The Fiction Writing Workshop: Plot (Keep Your Eye on the Ball)

By Kristin Bair O’Keeffe
Growing up, our family played a lot of backyard baseball. My mom was usually the pitcher. “Keep your eye on the Kristin Bair O'Keeffeball,” she’d say before unleashing a pitch. When I followed her instruction, I usually hit a line drive or on a good day, a homerun (sending my sisters into a wild scramble in the outfield); when I didn’t, I either missed the ball completely or hit an embarrassingly lame foul tip.
Throughout the years, I’ve discovered that in this particular way, writing fiction is not so different from hitting a baseball. If I follow my mom’s instruction when writing-keep your eye on the ball-I am able to create a compelling plot in a story.
Take, for example, Audrey Niffenegger’s novel The Time Traveler’s Wife. In it, the plot (the ball on which you must keep your eye) is “time-traveling man falls in love and wants to stay put in the present with his woman.”
In the book, all action and events speak to this plot in some way. As the story moves forward, Niffenegger keeps her eye on the ball. If she didn’t, the story would wander, and readers would get frustrated, give up, and move on to another book.
As you can see, plot is not a list of events in a story. Plot is the purest description of a story.
Another good example is Gabriel Garcia Marquez’s Of Love and Other Demons. Here the plot (ball) is “rabid dog bites girl; girl may have rabies.”
And again, throughout the book, Marquez keeps his eye on the ball. Never do you, the reader, lose sight of “rabid dog bites girl; girl may have rabies.”
When broken down this way, plot is a pretty simple concept, but, of course, writers love to complicate it. When someone asks, “What is your story about?” a writer will take a deep breath, say “Weeelll,” then launch into a play-by-play account of the entire tale. “It’s about a woman who buys a dog for her son even though he doesn’t like dogs, and when the dog runs away on a Sunday with the neighbor’s favorite dress…”
Whoa! Hold on! Remember, the purest description…
“Oh, yeah. Got it. Man gets dog; man learns to love.”
See? Simple.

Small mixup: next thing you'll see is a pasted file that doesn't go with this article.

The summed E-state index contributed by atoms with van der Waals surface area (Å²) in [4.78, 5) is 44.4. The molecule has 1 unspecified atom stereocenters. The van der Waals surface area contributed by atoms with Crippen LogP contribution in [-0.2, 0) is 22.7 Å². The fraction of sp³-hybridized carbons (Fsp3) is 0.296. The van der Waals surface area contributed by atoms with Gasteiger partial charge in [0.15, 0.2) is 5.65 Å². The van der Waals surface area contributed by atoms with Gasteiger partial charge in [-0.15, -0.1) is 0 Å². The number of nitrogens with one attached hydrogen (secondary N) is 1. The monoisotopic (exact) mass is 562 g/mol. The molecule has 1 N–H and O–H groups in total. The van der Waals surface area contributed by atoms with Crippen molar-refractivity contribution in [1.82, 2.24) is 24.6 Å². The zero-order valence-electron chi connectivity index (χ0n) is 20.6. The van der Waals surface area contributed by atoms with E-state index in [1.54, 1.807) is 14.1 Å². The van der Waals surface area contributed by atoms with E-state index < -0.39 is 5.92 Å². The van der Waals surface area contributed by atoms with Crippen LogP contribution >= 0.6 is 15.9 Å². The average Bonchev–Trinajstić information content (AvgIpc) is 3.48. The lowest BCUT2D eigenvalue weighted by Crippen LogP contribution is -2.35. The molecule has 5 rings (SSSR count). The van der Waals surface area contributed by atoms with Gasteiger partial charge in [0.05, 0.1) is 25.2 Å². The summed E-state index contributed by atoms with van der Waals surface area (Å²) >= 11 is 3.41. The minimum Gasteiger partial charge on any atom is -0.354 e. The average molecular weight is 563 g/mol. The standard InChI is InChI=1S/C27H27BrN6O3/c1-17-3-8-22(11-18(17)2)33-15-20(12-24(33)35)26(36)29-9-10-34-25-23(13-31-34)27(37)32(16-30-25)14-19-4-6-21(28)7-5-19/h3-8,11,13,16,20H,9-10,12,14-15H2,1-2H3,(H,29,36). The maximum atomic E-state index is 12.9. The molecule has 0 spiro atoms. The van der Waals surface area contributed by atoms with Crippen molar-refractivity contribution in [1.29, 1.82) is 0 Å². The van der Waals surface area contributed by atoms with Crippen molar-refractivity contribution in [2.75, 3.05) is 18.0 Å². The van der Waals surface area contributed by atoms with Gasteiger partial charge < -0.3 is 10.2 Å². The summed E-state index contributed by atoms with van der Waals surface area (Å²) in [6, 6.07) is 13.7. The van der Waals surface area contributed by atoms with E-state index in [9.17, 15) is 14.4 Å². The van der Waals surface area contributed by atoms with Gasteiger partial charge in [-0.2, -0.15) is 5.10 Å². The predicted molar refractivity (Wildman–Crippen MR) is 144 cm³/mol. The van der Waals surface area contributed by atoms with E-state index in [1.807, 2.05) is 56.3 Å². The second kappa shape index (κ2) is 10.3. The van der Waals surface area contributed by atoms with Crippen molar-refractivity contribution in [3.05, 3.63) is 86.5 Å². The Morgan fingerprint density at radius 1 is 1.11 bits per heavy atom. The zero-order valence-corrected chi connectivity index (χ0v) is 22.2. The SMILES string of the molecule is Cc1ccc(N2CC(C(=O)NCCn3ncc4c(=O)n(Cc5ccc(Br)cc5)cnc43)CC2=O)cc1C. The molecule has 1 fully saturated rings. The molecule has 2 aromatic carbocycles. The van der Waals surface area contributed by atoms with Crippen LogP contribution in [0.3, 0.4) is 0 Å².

When I was little, it took a while (and many strikeouts) to figure out that when my mom said “Keep your eye on the ball” she meant just that-“Kristin, look at the ball. Don’t look at my eyes, my hands, the outfielders, the squawking bird on the fence.”
In the same way, it took me a while (and many, many stories) to understand that when I’m writing, I have to do the same thing. Now it’s your turn. This month, pretend your book just got published and you’re being interviewed. The interviewer asks, “What is your novel about?” What do you say?
Once you’ve got that answered, look at your story. Do all actions and events speak to this plot? Is your eye on the ball?
If not, time to get back to work.

October 2007 Family Fun MagazineKristin Bair O’Keeffe’s debut novel, Thirsty, will be published by Swallow Press in 2009. Since moving to Shanghai, China, in 2006, Kristin has been chronicling her adventures (and misadventures) in her blog, “Shanghai Adventures of a Trailing Spouse.” Her essays and articles have appeared in the Pittsburgh Post-Gazette, Poets & Writers Magazine, The Baltimore Review, San Diego Family Magazine, and The Gettysburg Review. She teaches fiction and nonfiction writing and is the curator of Out Loud! The Shanghai Writers Literary Salon. To learn more, visit

3 Responses to “The Fiction Writing Workshop: Plot (Keep Your Eye on the Ball)”

  1. 1 Evangeline H June 17, 2009 at 9:13 am

    What excellent advice! I took a moment to whittle down my plot and came up with the ball to keep my eye on.

  2. 2 Victoria Janssen June 17, 2009 at 1:09 pm

    Great post! That’s a really useful analogy.

  3. 3 Freya June 18, 2009 at 4:09 am

    Thanks Kristin!

    ‘Keeping the eye on the ball’ is something most parents tell kids, I learnt it when playing cricket (playing ball helps) 🙂 but realized its meaning only later in life.

    Thanks for reminding 🙂


    Manager –

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